A few months back we took a look at Sigma’s excellent 50mm f/1.4 and compared it to quite possibly the best value in photography, Canon’s 50mm f/1.8 II. My thought when performing this comparison was to determine if the Sigma was truly and upgrade from the nifty fifty. While Canon’s nifty fifty put up an amazing fight, we found the Sigma to be better lens is just about every way. This was to be expected from a lens that costs nearly four times as much as the nifty fifty.
So what other “upgrade” options do photographers have besides the Sigma? Besides Canon’s 50mm f/1.4, which I do not find to be much better than the nifty fifty, and vintage glass or third party lenses with adapters, Canon users really only have one other 50mm option and that is the Zeiss Planar T* 50mm f/1.4 ZE. I had the pleasure of testing the Zeiss Distagon T* 35mm f/1.4 ZE (read review here) a few months ago and I have to admit, I was pretty impressed. My only complaints with the Zeiss Distagon 35mm were, unsurprisingly, the price and the lack of AF. Coming in at roughly half the price of it’s 35mm sibling, the Zeiss 50mm f/1.4 ZE may be a better choice for those looking to step up to a Zeiss lens without taking out a second mortgage. While the Zeiss 50mm may be the most affordable Zeiss option, it is still over $200 more expensive than Sigma’s wonderful 50mm f/1.4. So can the Zeiss keep up with our reigning 50mm camp, the Sigma 50mm f/1.4 EX DG HSM? Let’s find out.
Below is a very brief summary on each lens. For a much more detailed look at each lens, check out the following posts:
Canon 50mm f/1.8 II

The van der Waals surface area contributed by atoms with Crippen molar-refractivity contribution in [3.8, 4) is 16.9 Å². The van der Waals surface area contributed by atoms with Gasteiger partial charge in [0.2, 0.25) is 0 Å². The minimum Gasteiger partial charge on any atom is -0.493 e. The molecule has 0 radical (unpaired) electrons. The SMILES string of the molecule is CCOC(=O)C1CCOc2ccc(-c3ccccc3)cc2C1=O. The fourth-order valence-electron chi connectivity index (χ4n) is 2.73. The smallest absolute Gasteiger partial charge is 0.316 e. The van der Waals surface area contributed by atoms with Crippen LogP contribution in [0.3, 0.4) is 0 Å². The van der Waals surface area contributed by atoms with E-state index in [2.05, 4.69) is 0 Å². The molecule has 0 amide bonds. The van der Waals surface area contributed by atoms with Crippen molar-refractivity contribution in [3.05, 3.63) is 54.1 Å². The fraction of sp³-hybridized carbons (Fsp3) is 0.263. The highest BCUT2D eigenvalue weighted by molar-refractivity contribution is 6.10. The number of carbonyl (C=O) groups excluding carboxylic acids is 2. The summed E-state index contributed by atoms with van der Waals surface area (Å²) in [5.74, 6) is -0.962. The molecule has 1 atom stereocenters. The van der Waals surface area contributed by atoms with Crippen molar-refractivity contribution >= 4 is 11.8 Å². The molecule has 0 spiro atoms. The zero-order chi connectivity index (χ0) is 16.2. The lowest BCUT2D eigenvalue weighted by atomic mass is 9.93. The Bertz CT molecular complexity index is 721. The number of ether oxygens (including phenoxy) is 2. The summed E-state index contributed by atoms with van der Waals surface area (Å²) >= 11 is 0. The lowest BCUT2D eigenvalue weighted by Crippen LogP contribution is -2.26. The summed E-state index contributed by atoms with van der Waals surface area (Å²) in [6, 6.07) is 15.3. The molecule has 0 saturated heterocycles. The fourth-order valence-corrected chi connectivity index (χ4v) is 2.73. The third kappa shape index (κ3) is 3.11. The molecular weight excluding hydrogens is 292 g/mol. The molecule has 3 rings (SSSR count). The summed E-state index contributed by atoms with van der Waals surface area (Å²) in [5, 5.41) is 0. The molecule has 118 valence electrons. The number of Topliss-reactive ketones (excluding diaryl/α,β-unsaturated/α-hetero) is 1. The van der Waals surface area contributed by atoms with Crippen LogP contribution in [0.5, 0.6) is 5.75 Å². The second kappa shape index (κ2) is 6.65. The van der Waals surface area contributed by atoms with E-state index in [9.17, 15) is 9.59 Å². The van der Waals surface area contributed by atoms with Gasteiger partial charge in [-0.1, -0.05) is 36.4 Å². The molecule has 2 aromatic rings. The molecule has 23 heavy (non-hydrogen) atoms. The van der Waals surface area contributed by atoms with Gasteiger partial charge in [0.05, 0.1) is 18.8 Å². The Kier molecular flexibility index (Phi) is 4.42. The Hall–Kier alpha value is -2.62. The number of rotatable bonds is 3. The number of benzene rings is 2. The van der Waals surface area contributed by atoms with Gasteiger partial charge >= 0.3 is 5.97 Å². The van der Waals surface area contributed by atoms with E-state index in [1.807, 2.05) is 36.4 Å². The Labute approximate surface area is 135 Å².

The Nifty Fifty is easily the best deal in photography. Yes, it is made of plastic and it feels like a toy, but the image quality is extremely good. For under $125, you can get a lens that is sharp, contrasty (is that a real word?) and fast (aperture wise). I have one and this lens is practically glued to my 5D. I’ve been looking to step up to a “higher quality” 50mm since I purchased my 5D, but I have yet to pull the trigger on anything because I find the Canon’s 50mm f/1.8 II to hard to beat for the money.
Read our long term review of the Canon 50mm f/1.8 II here.
Sigma 50mm f/1.4 EX DG HSM
I had the chance to review Sigma’s 50mm f/1.4 a few months ago and I have to admit that I am now quite smitten with this lens. I am going to purchase a new 50mm lens before the year’s end and, unless the Zeiss really ends up impressing me, it looks like I’m going to be buying the Sigma.
The Sigma 50mm f/1.4 is an extremely impressive lens. It produces amazing bokeh, colors, contrast sharpness and the list goes on. I really only had two complaints with the Sigma, the slowish AF and the cheap focus ring. But, after you review the first images taken with this lens on your computer, you will quickly forget about these small faults.
Read the our full review of the Sigma 50mm f/1.4 EX DG HSM.
Zeiss Planar T* 50mm f/1.4 ZE
I’ve only had a few days with the Zeiss 50mm f/1.4 ZE and here is what I’ve learned. Like any other Zeiss lens, the build quality is outstanding. The full metal construction including the hood makes this lens feel like a precision crafted piece of equipment. All of this metal means added weight but I find the Zeiss 50mm f/1.4 to feel very balanced on my Canon 5D.
Most photographer are aware but for those of you that may be new to Zeiss and their lenses, all Zeiss lenses (except for a few lenses made for Sony) do not have auto focus capabilities. This means you are stuck with full-time manual focus. Thankfully, the ZE series of Zeiss lenses offer electronic AF confirmation. This is a lifesaver for photographers that do not use a matte or split prism focusing screen or those that may be using a DSLR that doesn’t have a nice big viewfinder (e.g. the Canon Rebel series). The lack of AF may be a deal breaker for most, but I would highly recommend shooting with one before you completely dismiss the idea of a lens without AF.
Because there is no auto focus, photographers must rely on the focus ring when shooting and, thankfully, the Zeiss 50mm f/1.4 has the smoothest focusing ring out of any 50mm lens I’ve ever used. If you shoot video, I highly recommend you look into this lens. The focus ring so smooth and the resistance is perfectly weighted. This is truly a beautifully crafted lens.